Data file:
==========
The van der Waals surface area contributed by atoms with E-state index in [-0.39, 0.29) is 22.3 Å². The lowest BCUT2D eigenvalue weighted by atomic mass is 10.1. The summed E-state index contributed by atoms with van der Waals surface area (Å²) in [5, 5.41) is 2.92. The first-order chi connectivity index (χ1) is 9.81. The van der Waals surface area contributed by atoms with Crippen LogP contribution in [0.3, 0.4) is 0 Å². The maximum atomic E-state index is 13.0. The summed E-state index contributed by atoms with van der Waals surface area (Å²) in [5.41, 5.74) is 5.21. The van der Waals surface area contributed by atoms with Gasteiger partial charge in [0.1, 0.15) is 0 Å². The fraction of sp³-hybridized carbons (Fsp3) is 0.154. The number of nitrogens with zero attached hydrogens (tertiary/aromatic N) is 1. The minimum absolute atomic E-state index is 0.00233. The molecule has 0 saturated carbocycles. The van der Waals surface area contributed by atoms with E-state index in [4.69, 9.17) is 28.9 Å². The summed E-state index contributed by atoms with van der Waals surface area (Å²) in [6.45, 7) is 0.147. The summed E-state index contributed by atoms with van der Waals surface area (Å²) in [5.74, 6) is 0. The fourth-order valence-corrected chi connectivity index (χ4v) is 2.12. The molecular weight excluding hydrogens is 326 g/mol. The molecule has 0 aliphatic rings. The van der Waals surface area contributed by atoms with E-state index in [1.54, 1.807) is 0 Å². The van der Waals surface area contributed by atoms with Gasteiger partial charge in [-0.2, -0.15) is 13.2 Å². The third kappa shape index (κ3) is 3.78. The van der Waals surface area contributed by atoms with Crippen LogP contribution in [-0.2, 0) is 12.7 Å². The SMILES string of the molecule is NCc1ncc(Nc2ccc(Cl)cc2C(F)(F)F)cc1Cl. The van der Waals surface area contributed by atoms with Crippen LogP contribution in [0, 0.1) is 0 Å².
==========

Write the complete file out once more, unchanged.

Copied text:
The van der Waals surface area contributed by atoms with E-state index in [-0.39, 0.29) is 22.3 Å². The lowest BCUT2D eigenvalue weighted by atomic mass is 10.1. The summed E-state index contributed by atoms with van der Waals surface area (Å²) in [5, 5.41) is 2.92. The first-order chi connectivity index (χ1) is 9.81. The van der Waals surface area contributed by atoms with Crippen LogP contribution in [0.3, 0.4) is 0 Å². The maximum atomic E-state index is 13.0. The summed E-state index contributed by atoms with van der Waals surface area (Å²) in [5.41, 5.74) is 5.21. The van der Waals surface area contributed by atoms with Gasteiger partial charge in [0.1, 0.15) is 0 Å². The fraction of sp³-hybridized carbons (Fsp3) is 0.154. The number of nitrogens with zero attached hydrogens (tertiary/aromatic N) is 1. The minimum absolute atomic E-state index is 0.00233. The molecule has 0 saturated carbocycles. The van der Waals surface area contributed by atoms with E-state index in [4.69, 9.17) is 28.9 Å². The summed E-state index contributed by atoms with van der Waals surface area (Å²) in [6.45, 7) is 0.147. The summed E-state index contributed by atoms with van der Waals surface area (Å²) in [5.74, 6) is 0. The fourth-order valence-corrected chi connectivity index (χ4v) is 2.12. The molecular weight excluding hydrogens is 326 g/mol. The molecule has 0 aliphatic rings. The van der Waals surface area contributed by atoms with E-state index in [1.54, 1.807) is 0 Å². The van der Waals surface area contributed by atoms with Gasteiger partial charge in [-0.2, -0.15) is 13.2 Å². The third kappa shape index (κ3) is 3.78. The van der Waals surface area contributed by atoms with Crippen LogP contribution in [-0.2, 0) is 12.7 Å². The SMILES string of the molecule is NCc1ncc(Nc2ccc(Cl)cc2C(F)(F)F)cc1Cl. The van der Waals surface area contributed by atoms with Crippen LogP contribution in [0, 0.1) is 0 Å².